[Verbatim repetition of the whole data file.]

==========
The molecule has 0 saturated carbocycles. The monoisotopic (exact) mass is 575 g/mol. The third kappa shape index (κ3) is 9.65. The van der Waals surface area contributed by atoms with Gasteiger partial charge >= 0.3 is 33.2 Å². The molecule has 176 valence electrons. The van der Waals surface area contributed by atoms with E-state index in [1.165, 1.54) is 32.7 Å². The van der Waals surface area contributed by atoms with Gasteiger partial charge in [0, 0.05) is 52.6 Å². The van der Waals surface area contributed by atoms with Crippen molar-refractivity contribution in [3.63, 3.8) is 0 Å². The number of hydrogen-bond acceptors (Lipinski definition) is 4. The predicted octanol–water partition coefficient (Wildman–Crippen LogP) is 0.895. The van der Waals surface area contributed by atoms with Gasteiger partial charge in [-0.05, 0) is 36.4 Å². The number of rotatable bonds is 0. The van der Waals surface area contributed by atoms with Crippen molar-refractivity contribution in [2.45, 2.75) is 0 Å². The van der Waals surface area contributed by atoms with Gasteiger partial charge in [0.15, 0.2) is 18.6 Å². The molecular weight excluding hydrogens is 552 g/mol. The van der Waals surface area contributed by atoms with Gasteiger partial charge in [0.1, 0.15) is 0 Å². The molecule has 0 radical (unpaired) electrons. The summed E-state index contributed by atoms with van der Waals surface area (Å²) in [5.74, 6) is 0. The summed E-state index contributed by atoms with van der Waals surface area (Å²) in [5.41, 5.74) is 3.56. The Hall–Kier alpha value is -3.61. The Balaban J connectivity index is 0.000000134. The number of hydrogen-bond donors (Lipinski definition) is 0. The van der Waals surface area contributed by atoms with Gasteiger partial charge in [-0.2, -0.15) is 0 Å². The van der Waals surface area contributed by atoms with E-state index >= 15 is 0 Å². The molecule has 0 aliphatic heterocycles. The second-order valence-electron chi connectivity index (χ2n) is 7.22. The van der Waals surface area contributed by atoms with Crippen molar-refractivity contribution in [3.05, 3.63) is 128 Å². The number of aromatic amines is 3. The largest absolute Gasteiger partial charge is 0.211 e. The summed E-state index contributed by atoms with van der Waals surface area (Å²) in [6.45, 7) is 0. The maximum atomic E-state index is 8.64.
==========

The molecule has 0 saturated carbocycles. The monoisotopic (exact) mass is 575 g/mol. The third kappa shape index (κ3) is 9.65. The van der Waals surface area contributed by atoms with Gasteiger partial charge >= 0.3 is 33.2 Å². The molecule has 176 valence electrons. The van der Waals surface area contributed by atoms with E-state index in [1.165, 1.54) is 32.7 Å². The van der Waals surface area contributed by atoms with Gasteiger partial charge in [0, 0.05) is 52.6 Å². The van der Waals surface area contributed by atoms with Crippen molar-refractivity contribution in [3.63, 3.8) is 0 Å². The number of hydrogen-bond acceptors (Lipinski definition) is 4. The predicted octanol–water partition coefficient (Wildman–Crippen LogP) is 0.895. The van der Waals surface area contributed by atoms with Gasteiger partial charge in [-0.05, 0) is 36.4 Å². The number of rotatable bonds is 0. The van der Waals surface area contributed by atoms with Crippen molar-refractivity contribution in [2.45, 2.75) is 0 Å². The van der Waals surface area contributed by atoms with Gasteiger partial charge in [0.15, 0.2) is 18.6 Å². The molecular weight excluding hydrogens is 552 g/mol. The van der Waals surface area contributed by atoms with Gasteiger partial charge in [0.1, 0.15) is 0 Å². The molecule has 0 radical (unpaired) electrons. The summed E-state index contributed by atoms with van der Waals surface area (Å²) in [5.74, 6) is 0. The summed E-state index contributed by atoms with van der Waals surface area (Å²) in [5.41, 5.74) is 3.56. The Hall–Kier alpha value is -3.61. The Balaban J connectivity index is 0.000000134. The number of hydrogen-bond donors (Lipinski definition) is 0. The van der Waals surface area contributed by atoms with Gasteiger partial charge in [-0.2, -0.15) is 0 Å². The van der Waals surface area contributed by atoms with E-state index >= 15 is 0 Å². The molecule has 0 aliphatic heterocycles. The second-order valence-electron chi connectivity index (χ2n) is 7.22. The van der Waals surface area contributed by atoms with Crippen molar-refractivity contribution in [3.05, 3.63) is 128 Å². The number of aromatic amines is 3. The largest absolute Gasteiger partial charge is 0.211 e. The summed E-state index contributed by atoms with van der Waals surface area (Å²) in [6.45, 7) is 0. The maximum atomic E-state index is 8.64.